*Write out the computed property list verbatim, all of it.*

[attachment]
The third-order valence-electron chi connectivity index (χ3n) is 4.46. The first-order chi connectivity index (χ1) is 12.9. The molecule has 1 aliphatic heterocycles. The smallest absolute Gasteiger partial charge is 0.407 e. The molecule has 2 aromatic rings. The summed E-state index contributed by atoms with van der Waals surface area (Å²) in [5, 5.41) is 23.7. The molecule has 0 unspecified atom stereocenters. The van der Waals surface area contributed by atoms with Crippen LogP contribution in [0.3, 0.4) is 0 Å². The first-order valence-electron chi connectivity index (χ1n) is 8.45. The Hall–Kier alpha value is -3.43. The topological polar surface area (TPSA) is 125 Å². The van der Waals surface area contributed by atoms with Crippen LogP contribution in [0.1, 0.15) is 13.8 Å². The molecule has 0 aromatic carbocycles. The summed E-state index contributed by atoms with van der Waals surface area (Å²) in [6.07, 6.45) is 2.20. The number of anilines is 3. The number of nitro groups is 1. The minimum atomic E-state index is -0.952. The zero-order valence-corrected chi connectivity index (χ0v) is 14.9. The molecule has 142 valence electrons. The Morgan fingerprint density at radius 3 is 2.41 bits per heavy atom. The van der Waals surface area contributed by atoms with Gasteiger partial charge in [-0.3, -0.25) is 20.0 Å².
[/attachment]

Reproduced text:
The third-order valence-electron chi connectivity index (χ3n) is 4.46. The first-order chi connectivity index (χ1) is 12.9. The molecule has 1 aliphatic heterocycles. The smallest absolute Gasteiger partial charge is 0.407 e. The molecule has 2 aromatic rings. The summed E-state index contributed by atoms with van der Waals surface area (Å²) in [5, 5.41) is 23.7. The molecule has 0 unspecified atom stereocenters. The van der Waals surface area contributed by atoms with Crippen LogP contribution in [0.3, 0.4) is 0 Å². The first-order valence-electron chi connectivity index (χ1n) is 8.45. The Hall–Kier alpha value is -3.43. The topological polar surface area (TPSA) is 125 Å². The van der Waals surface area contributed by atoms with Crippen LogP contribution in [0.1, 0.15) is 13.8 Å². The molecule has 0 aromatic carbocycles. The summed E-state index contributed by atoms with van der Waals surface area (Å²) in [6.07, 6.45) is 2.20. The number of anilines is 3. The number of nitro groups is 1. The minimum atomic E-state index is -0.952. The zero-order valence-corrected chi connectivity index (χ0v) is 14.9. The molecule has 142 valence electrons. The Morgan fingerprint density at radius 3 is 2.41 bits per heavy atom. The van der Waals surface area contributed by atoms with Gasteiger partial charge in [-0.3, -0.25) is 20.0 Å².